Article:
In essence, ShipCompliant asked the Liquor Authority to approve internet sales by wineries with direct shipping licenses and the sale of wine and spirits by retail licensees through a non-licensed third party internet provider. If the SLA agreed, it would be putting its imprimatur on all third party internet wine sites that use the ShipCompliant platform. ShipCompliant described that platform as follows:
Consumers select and place a request for a Product from the items advertised by the Licensed Seller on the Advertiser website or other media, and the Advertiser uses the MarketPlace Platform technology to forward the consumer’s request to the Licensed Seller for approval and sale at the Licensed Seller’s premise. Product prices listed by the Advertiser are specified by the Licensed Seller. The consumer’s order request is checked for compliance (age validation, product compliance and so forth), as well as inventory availability. Once availability and compliance are confirmed, the Licensed Seller must either accept or reject the order request through an automated acceptance utility that employs clickable buttons that direct the licensee to either accept or reject each request. If the order is accepted, the Licensed Seller directs the fulfillment of the order to the consumer.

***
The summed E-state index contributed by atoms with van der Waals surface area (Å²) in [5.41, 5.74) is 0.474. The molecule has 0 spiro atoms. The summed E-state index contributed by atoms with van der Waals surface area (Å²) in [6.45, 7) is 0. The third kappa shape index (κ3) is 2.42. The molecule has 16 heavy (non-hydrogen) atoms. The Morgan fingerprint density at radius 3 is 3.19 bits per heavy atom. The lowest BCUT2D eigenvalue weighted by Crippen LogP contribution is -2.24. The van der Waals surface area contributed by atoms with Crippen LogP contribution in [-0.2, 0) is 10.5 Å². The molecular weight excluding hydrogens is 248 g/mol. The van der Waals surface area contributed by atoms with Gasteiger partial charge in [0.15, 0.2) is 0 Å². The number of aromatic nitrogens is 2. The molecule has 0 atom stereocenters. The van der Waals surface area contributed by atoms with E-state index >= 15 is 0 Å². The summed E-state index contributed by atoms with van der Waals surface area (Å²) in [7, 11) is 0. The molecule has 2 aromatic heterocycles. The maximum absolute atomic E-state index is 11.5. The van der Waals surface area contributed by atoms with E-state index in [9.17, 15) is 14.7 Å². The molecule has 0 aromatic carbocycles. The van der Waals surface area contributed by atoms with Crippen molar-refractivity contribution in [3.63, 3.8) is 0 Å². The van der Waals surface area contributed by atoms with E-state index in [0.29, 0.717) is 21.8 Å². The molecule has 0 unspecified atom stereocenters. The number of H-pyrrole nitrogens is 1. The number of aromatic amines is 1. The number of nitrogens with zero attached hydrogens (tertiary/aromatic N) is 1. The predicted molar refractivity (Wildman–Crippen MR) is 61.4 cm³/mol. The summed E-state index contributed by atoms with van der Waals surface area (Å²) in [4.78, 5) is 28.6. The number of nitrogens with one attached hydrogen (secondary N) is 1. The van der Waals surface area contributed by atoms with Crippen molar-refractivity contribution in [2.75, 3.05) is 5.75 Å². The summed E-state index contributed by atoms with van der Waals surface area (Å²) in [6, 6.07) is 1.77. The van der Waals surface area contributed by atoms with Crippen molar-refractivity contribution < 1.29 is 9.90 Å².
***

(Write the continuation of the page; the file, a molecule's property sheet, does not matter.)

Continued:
Under the MarketPlace Platform system, when the consumer’s credit card is charged, funds go into an escrow account from which the gross proceeds are divided among the supplier, wholesaler, retailer, advertiser, warehouse-fulfillment center and shipper. In the documents attached to the request for a declaratory ruling, ShipCompliant suggested that from an average order of $59.40, ShipCompliant would receive $1.00, the “Advertiser” $10.00 and the licensed seller would receive $29.00.
In response to questioning led by Chairman Rosen, it became clear that 1) the Liquor Authority had conducted an investigation into the actual methods of operation of some of the “Advertisers” selling in or into New York using ShipCompliant’s MarketPlace Platform; 2) some of the Advertisers already working with ShipCompliant in New York engaged in practices which did not conform to the protocols set forth in the request for a declaratory ruling. For instance, agreements among ShipCompliant, a retailer and an Advertiser included a provision that the retailer would receive 20 cents a bottle on each bottle sold. Moreover the Authority found evidence the retailer did not know where the warehouse was and had no involvement in selecting the product that was to be sold. It also appeared that the retailer did not actively approve a sale; rather, the sale went through unless the retailer took steps to cancel it within four hours.